Thursday, February 25, 2010

Our suffocating oceans

Posted By on Thu, Feb 25, 2010 at 12:03 PM

Hydrogen + Hydrogen + Oxygen = H2O = Water.

What happens when there's no Oxygen? Hint: It's not good.

A plague of oxygen-deprived waters from the deep ocean is creeping up over the continental shelves off the Pacific Northwest and forcing marine species there to relocate or die. Since 2002 tongues of hypoxic, or low-oxygen, waters from deeper areas offshore have slipped into shallower near-shore environments off the Oregon coast, although not close enough to be oxygenated by the waves. The problem stems from oxygen reduction in deep water, a phenomenon that some scientists are observing in oceans worldwide, and that may be related to climate change.

The hypoxic seawater is distinct from the well-known "dead zones" that form at the mouths of the Mississippi and other rivers around the world. Those areas result from agricultural runoff, which lead to algae blooms that consume oxygen. Rather, the Pacific Northwest problem is broader and more mysterious.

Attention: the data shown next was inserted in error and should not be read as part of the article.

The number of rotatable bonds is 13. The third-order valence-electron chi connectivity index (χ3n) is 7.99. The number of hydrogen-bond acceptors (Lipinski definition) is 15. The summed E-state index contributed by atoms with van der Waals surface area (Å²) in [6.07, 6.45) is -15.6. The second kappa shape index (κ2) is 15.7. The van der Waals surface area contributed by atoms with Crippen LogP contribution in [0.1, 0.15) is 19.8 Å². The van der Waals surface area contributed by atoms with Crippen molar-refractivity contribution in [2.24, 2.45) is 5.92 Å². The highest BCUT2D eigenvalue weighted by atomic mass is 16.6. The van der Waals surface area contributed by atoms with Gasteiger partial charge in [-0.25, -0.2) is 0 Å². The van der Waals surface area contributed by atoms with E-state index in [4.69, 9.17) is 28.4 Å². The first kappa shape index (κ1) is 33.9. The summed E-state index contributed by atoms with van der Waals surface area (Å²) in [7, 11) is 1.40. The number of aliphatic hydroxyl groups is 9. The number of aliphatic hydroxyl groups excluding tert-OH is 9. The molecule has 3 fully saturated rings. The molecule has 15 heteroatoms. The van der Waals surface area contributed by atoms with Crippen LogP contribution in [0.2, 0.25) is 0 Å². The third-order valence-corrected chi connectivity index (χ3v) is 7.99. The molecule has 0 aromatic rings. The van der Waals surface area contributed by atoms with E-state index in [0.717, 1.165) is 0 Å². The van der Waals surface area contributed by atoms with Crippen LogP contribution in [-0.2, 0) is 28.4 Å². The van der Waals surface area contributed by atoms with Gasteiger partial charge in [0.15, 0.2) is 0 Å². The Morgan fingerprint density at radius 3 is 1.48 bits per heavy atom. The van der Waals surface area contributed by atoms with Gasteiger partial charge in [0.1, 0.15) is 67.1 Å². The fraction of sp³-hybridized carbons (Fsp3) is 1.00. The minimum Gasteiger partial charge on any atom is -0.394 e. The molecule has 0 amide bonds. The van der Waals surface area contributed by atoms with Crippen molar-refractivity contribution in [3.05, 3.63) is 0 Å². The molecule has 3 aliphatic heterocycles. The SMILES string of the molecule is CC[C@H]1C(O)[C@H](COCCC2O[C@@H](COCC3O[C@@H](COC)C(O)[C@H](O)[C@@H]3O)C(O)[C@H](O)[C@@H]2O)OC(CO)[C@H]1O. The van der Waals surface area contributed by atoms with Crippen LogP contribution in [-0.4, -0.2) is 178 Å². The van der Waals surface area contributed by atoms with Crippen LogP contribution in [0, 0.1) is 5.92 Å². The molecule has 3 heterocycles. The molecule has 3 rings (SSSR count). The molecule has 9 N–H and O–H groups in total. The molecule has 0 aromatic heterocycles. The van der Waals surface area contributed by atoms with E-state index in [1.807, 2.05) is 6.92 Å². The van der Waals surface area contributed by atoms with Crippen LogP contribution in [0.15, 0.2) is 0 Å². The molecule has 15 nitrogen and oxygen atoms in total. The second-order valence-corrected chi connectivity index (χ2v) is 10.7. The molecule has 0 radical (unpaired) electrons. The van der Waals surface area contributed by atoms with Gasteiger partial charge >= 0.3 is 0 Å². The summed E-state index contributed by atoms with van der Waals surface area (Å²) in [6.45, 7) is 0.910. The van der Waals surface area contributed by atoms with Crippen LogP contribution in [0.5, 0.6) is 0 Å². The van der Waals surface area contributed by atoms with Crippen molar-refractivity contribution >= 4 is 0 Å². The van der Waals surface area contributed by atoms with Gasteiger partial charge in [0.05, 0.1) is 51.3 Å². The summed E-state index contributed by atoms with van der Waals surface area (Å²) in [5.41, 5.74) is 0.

Lothar Stramma, a physical oceanographer at the Christian Albrechts University of Kiel in Germany and his associates describe the hypoxic problem as global in a paper accepted for publication in Deep-Sea Research , stating that tropical low-oxygen zones have expanded horizontally and vertically around the world, and that subsurface oxygen has decreased adjacent to most continental shelves. Low-oxygen zones where large ocean species cannot live have increased by close to 5.2 million square kilometers since the 1960s, the team found. Where this expansion intersects with the coastal shelf, oxygen-deprived waters are slipping up and over shelf floors, killing off creatures such as crabs, mussels and scallops. Such bottom-dwellers normally have a lot to eat in such rich ecosystems, but these species are sensitive to oxygen loss. Similarly, the anoxic ocean at the end of the Permian period (around 250 million years ago) was associated with elevated carbon dioxide and massive terrestrial and oceanic extinctions.

Read the rest of this Scientific American article, by Michael Tennesen, here.

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